Skip to content

Instantly share code, notes, and snippets.

@gaearon
Last active November 5, 2022 12:26
Embed
What would you like to do?
connect.js explained
// connect() is a function that injects Redux-related props into your component.
// You can inject data and callbacks that change that data by dispatching actions.
function connect(mapStateToProps, mapDispatchToProps) {
// It lets us inject component as the last step so people can use it as a decorator.
// Generally you don't need to worry about it.
return function (WrappedComponent) {
// It returns a component
return class extends React.Component {
render() {
return (
// that renders your component
<WrappedComponent
{/* with its props */}
{...this.props}
{/* and additional props calculated from Redux store */}
{...mapStateToProps(store.getState(), this.props)}
{...mapDispatchToProps(store.dispatch, this.props)}
/>
)
}
componentDidMount() {
// it remembers to subscribe to the store so it doesn't miss updates
this.unsubscribe = store.subscribe(this.handleChange.bind(this))
}
componentWillUnmount() {
// and unsubscribe later
this.unsubscribe()
}
handleChange() {
// and whenever the store state changes, it re-renders.
this.forceUpdate()
}
}
}
}
// This is not the real implementation but a mental model.
// It skips the question of where we get the "store" from (answer: <Provider> puts it in React context)
// and it skips any performance optimizations (real connect() makes sure we don't re-render in vain).
// The purpose of connect() is that you don't have to think about
// subscribing to the store or perf optimizations yourself, and
// instead you can specify how to get props based on Redux store state:
const ConnectedCounter = connect(
// Given Redux state, return props
state => ({
value: state.counter,
}),
// Given Redux dispatch, return callback props
dispatch => ({
onIncrement() {
dispatch({ type: 'INCREMENT' })
}
})
)(Counter)
@afrazahmad21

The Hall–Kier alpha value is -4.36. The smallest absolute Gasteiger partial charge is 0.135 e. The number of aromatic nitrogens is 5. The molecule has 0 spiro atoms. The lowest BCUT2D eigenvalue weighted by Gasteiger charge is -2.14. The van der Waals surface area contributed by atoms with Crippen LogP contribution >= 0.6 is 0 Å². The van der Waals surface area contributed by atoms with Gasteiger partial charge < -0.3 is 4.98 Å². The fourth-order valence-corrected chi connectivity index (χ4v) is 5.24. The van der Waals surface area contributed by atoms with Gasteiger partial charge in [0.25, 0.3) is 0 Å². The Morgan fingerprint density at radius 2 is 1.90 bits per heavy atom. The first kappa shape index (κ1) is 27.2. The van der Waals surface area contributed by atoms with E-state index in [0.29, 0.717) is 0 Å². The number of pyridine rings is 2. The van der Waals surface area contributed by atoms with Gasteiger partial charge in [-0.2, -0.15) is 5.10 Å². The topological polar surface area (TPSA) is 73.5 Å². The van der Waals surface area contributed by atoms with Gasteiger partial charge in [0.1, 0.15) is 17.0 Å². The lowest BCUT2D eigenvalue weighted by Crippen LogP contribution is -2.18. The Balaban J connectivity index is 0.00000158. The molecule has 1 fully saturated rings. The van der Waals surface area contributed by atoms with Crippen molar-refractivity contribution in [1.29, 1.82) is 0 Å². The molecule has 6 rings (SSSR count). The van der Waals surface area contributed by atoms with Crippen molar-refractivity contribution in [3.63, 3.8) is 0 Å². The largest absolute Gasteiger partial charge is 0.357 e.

Copy link

So connect actually returns a new component hah !!! thanks for this snippet

@demukeshchouhan
Copy link

If I use this syntax.

const mapState = ({ state }) => ({ ...state });

  1. The component will be heavy?
  2. The component will be re-render every time store change?
  3. The component will take extra memory to store props?
  4. Or it's just a syntactic sugar?

@farazh
Copy link

farazh commented Jan 17, 2019

Great Explanation!

@dinukadev
Copy link

This helped. Thank you!

@ezmiller
Copy link

ezmiller commented Mar 4, 2019

Is it accurate to say that connect implements some variant of the observer pattern? If yes or no (or kinda), why?

@kas-elvirov
Copy link

@ezmiller i would say - connect() is an observer for sure. Why? Go to the internet

@cyogian
Copy link

cyogian commented Feb 20, 2020

I just came here to see how a HOC works in practical. Thanks for this explaination.

@aakash-cr7
Copy link

aakash-cr7 commented Mar 15, 2020

@gaearon don't you think the subscription logic should be in the constructor and not componentDidMount? If I am dispatching an action from WrappedComponent's componentDidMount. We won't see the updated state (it wont re render) in WrappedComponent, since componentDidMount of the WrappedComponent will run first before the subscription happens in componentDidMount inside connect()

@VitaminCtea
Copy link

Very clear explanation! 👍

@gideonmensadappah
Copy link

Thank You That was a clear explanation !!

@4nkitpatel
Copy link

Thanks, this mental model helping me a lot while learning react with redux :)

@prajapati-parth
Copy link

@gaearon when connecting a component and using redux-thunk, dispatching twice would update the state twice. Would that mean that connected components would re-render twice (considering that the changes in state are something that would cause a re-render if used with component's native state)?

@jaiho8816
Copy link

thanks @gaearon

@nguyenyou
Copy link

Thank you 🚀🚀🚀

@farhdibehnamdev
Copy link

Thank you so much. It was so helpful.

Sign up for free to join this conversation on GitHub. Already have an account? Sign in to comment